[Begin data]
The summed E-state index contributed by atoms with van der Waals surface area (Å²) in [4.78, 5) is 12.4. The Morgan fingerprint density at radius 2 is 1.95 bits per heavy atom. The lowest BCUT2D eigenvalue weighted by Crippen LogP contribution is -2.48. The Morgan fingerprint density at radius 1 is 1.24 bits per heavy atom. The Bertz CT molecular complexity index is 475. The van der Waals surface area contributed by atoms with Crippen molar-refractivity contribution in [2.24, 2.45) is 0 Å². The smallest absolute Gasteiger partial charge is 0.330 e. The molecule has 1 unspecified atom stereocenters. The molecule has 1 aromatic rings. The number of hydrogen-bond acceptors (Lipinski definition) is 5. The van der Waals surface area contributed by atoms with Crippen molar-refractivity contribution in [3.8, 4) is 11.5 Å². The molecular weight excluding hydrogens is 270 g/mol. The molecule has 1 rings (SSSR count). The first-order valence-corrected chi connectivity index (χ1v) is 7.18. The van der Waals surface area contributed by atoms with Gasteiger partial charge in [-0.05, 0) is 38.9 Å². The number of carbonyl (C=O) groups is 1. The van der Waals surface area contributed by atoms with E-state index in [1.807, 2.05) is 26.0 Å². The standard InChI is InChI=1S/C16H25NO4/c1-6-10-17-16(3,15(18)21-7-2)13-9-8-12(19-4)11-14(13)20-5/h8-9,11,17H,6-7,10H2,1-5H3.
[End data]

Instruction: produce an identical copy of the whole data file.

The summed E-state index contributed by atoms with van der Waals surface area (Å²) in [4.78, 5) is 12.4. The Morgan fingerprint density at radius 2 is 1.95 bits per heavy atom. The lowest BCUT2D eigenvalue weighted by Crippen LogP contribution is -2.48. The Morgan fingerprint density at radius 1 is 1.24 bits per heavy atom. The Bertz CT molecular complexity index is 475. The van der Waals surface area contributed by atoms with Crippen molar-refractivity contribution in [2.24, 2.45) is 0 Å². The smallest absolute Gasteiger partial charge is 0.330 e. The molecule has 1 unspecified atom stereocenters. The molecule has 1 aromatic rings. The number of hydrogen-bond acceptors (Lipinski definition) is 5. The van der Waals surface area contributed by atoms with Crippen molar-refractivity contribution in [3.8, 4) is 11.5 Å². The molecular weight excluding hydrogens is 270 g/mol. The molecule has 1 rings (SSSR count). The first-order valence-corrected chi connectivity index (χ1v) is 7.18. The van der Waals surface area contributed by atoms with Gasteiger partial charge in [-0.05, 0) is 38.9 Å². The number of carbonyl (C=O) groups is 1. The van der Waals surface area contributed by atoms with E-state index in [1.807, 2.05) is 26.0 Å². The standard InChI is InChI=1S/C16H25NO4/c1-6-10-17-16(3,15(18)21-7-2)13-9-8-12(19-4)11-14(13)20-5/h8-9,11,17H,6-7,10H2,1-5H3.